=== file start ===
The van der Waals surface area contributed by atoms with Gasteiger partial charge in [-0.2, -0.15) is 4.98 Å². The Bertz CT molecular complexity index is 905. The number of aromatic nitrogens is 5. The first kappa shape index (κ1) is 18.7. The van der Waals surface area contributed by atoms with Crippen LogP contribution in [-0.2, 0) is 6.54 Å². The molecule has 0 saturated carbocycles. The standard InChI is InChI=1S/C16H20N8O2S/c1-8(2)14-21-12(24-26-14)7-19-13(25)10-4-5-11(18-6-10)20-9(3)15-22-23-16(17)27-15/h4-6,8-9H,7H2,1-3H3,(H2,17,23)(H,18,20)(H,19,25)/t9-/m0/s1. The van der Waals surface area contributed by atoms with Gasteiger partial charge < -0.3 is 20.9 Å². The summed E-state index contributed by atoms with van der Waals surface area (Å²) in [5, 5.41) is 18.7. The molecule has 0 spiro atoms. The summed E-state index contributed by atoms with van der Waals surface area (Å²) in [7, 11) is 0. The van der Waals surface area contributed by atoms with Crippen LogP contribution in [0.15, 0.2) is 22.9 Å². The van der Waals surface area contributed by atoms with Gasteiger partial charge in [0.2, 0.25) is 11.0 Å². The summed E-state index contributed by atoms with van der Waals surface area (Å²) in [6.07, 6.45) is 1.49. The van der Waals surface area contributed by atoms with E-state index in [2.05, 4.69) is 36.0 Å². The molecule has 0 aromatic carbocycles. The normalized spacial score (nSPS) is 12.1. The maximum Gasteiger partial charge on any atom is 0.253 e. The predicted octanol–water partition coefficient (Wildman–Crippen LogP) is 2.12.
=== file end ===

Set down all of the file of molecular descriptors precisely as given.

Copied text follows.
The van der Waals surface area contributed by atoms with Gasteiger partial charge in [-0.2, -0.15) is 4.98 Å². The Bertz CT molecular complexity index is 905. The number of aromatic nitrogens is 5. The first kappa shape index (κ1) is 18.7. The van der Waals surface area contributed by atoms with Crippen LogP contribution in [-0.2, 0) is 6.54 Å². The molecule has 0 saturated carbocycles. The standard InChI is InChI=1S/C16H20N8O2S/c1-8(2)14-21-12(24-26-14)7-19-13(25)10-4-5-11(18-6-10)20-9(3)15-22-23-16(17)27-15/h4-6,8-9H,7H2,1-3H3,(H2,17,23)(H,18,20)(H,19,25)/t9-/m0/s1. The van der Waals surface area contributed by atoms with Gasteiger partial charge < -0.3 is 20.9 Å². The summed E-state index contributed by atoms with van der Waals surface area (Å²) in [5, 5.41) is 18.7. The molecule has 0 spiro atoms. The summed E-state index contributed by atoms with van der Waals surface area (Å²) in [7, 11) is 0. The van der Waals surface area contributed by atoms with Crippen LogP contribution in [0.15, 0.2) is 22.9 Å². The van der Waals surface area contributed by atoms with Gasteiger partial charge in [0.2, 0.25) is 11.0 Å². The summed E-state index contributed by atoms with van der Waals surface area (Å²) in [6.07, 6.45) is 1.49. The van der Waals surface area contributed by atoms with E-state index in [2.05, 4.69) is 36.0 Å². The molecule has 0 aromatic carbocycles. The normalized spacial score (nSPS) is 12.1. The maximum Gasteiger partial charge on any atom is 0.253 e. The predicted octanol–water partition coefficient (Wildman–Crippen LogP) is 2.12.